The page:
Insight in behaviour: The rose of Leary

One great tool in every change agent box should be the Rose of Leary. The Rose of Leary is not about team roles (like the Belbin model), leadership styles (like situational leadership) or psychological types (I will get into this in a future blog). It is about behaviour in group settings. Your behaviour will vary according to setting, but since you are still unique you you will also have to certain preferences. 

When to use it

When you see teams being less effective than they can be in their behaviour. This may manifest itself in different ways. For instance the team may seem very passive and wait for one or two people to take charge. The people who take charge may feel that they are always doing most of the work. Another instance may be that there are several people striving to get heard and not willing to listen. This may lead to discussions without a conclusion. There are many more examples, but when you see a team devolving into set patterns while also being annoyed by those patterns it is a good time to break out the Rose of Leary. The same applies when there is no irritation, but there is a lack of chemistry, emotion or results.

What is the Rose of Leary

The Rose of Leary

The vertical axis in this model is about your attitude to others. Do you take a leading role (above) or more of a following role (below). Above behaviour is about initiating and leading behaviour. Below behaviour is about submissive behaviour, the individual does not get involved or displays very modest behaviour.

Teamwork is also about finding common goals and actions. This is where the horizontal axis comes in. This is about your relationship with others. Opposed behaviour is about people who do not agree with other people unquestioningly. They want thorough explanations and motivations before they take action. This could develop into defiant behaviour. Together behaviour is when people work together and listen to each other. There is of course still discussion, but it is constructive and people build on each other ideas.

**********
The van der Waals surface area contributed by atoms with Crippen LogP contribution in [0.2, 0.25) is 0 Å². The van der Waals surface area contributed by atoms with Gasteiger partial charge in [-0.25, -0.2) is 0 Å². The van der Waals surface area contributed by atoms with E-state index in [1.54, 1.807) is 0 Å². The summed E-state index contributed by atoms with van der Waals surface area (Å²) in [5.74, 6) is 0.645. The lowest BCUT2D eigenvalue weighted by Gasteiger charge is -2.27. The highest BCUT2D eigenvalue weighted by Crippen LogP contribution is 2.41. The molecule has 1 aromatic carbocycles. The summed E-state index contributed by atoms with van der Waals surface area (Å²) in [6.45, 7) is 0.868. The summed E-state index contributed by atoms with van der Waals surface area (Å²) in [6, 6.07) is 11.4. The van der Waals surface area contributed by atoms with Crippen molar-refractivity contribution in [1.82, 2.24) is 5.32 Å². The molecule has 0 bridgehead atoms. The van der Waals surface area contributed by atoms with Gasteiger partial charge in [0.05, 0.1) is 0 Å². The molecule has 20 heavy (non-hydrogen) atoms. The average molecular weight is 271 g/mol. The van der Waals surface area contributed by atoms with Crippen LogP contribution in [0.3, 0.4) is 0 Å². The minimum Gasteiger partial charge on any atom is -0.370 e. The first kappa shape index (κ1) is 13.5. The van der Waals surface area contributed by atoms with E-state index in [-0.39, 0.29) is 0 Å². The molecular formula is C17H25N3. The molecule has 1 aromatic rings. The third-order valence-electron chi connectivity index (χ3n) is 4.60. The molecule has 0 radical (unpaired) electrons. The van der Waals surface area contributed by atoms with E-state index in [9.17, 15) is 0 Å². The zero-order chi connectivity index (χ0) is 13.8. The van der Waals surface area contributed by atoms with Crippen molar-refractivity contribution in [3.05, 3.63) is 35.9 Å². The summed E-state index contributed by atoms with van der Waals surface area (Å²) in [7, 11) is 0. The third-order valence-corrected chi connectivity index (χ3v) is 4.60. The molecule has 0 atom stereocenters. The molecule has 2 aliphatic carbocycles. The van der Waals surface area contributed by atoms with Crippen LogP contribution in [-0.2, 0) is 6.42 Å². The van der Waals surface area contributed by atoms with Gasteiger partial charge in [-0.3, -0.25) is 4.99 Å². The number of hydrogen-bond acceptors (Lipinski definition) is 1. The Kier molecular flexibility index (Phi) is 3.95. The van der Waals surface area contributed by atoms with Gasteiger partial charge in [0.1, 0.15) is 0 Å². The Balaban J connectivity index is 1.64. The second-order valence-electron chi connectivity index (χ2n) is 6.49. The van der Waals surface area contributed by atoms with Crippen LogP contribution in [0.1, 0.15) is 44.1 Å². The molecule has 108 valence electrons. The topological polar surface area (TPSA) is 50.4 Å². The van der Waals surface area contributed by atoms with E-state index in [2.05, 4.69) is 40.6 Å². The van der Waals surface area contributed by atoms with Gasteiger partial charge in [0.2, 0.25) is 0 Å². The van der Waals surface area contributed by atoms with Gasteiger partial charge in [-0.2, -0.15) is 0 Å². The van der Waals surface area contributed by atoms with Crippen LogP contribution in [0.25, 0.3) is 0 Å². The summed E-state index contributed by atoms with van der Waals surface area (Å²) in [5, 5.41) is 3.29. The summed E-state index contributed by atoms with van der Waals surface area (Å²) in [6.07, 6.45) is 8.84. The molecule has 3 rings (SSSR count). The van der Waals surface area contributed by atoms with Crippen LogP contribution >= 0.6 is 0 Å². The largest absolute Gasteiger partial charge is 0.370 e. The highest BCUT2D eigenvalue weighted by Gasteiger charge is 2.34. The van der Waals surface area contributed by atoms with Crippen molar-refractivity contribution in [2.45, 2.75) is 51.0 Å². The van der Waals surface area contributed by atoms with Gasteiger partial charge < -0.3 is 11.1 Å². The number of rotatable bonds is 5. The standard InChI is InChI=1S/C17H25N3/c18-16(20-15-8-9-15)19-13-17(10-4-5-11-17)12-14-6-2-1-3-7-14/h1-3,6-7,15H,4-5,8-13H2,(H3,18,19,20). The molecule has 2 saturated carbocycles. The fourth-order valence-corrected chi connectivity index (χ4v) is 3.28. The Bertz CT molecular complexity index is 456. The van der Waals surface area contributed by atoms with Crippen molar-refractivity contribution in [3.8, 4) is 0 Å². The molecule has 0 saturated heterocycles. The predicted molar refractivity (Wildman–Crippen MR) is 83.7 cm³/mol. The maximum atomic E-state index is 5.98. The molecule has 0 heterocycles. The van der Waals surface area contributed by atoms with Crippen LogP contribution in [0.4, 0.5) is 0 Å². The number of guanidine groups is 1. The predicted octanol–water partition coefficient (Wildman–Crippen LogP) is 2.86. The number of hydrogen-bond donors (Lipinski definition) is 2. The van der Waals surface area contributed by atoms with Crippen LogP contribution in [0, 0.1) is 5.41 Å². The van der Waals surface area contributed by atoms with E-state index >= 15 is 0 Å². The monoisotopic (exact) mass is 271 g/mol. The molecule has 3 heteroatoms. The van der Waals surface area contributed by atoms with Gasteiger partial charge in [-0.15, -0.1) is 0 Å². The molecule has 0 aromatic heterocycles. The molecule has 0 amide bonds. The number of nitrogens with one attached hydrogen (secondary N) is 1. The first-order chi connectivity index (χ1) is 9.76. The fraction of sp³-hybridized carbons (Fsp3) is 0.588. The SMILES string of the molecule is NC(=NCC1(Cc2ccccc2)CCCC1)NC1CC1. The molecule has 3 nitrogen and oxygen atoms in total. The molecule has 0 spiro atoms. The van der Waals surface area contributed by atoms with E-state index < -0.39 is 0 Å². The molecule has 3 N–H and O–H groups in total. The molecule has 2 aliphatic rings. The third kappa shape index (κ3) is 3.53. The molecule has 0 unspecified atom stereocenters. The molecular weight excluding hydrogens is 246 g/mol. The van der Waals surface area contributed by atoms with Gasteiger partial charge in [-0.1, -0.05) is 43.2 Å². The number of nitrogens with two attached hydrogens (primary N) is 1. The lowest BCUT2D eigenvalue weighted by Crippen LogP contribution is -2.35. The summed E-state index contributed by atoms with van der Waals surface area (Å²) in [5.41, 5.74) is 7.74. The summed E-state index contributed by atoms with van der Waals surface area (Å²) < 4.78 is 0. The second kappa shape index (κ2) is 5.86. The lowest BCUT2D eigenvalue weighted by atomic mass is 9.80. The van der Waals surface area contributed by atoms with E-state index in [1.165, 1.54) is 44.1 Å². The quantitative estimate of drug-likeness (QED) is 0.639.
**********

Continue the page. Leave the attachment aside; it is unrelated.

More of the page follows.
The central idea behind the Rose of Leary is complementary behaviour. When a group is mostly submissive you may automatically choose more dominant behaviour. How dominant this behaviour gets depends on how what the group allows you. This is directly related to the opposed and together axis. Where the vertical axis triggers complementary behaviour, the horizontal axis triggers more of the same behaviour. So more together behaviour triggers more together behaviour. And opposed behaviour triggers opposed behaviour. 

When teams feel that it is always the same people doing this or that, the Rose may give them insight in how to change their own behaviour. It gives insight in what it is that annoys or does not work well (is it about dominance or opposition?). And gives a team a language to tackle the issues. By analyzing what happened a team will learn and grow understanding and hopefully more effective. 

There is a lot more to this model to help you improve team dynamics. If you want to know more you can visit my longread on the Rose of Leary in the member area


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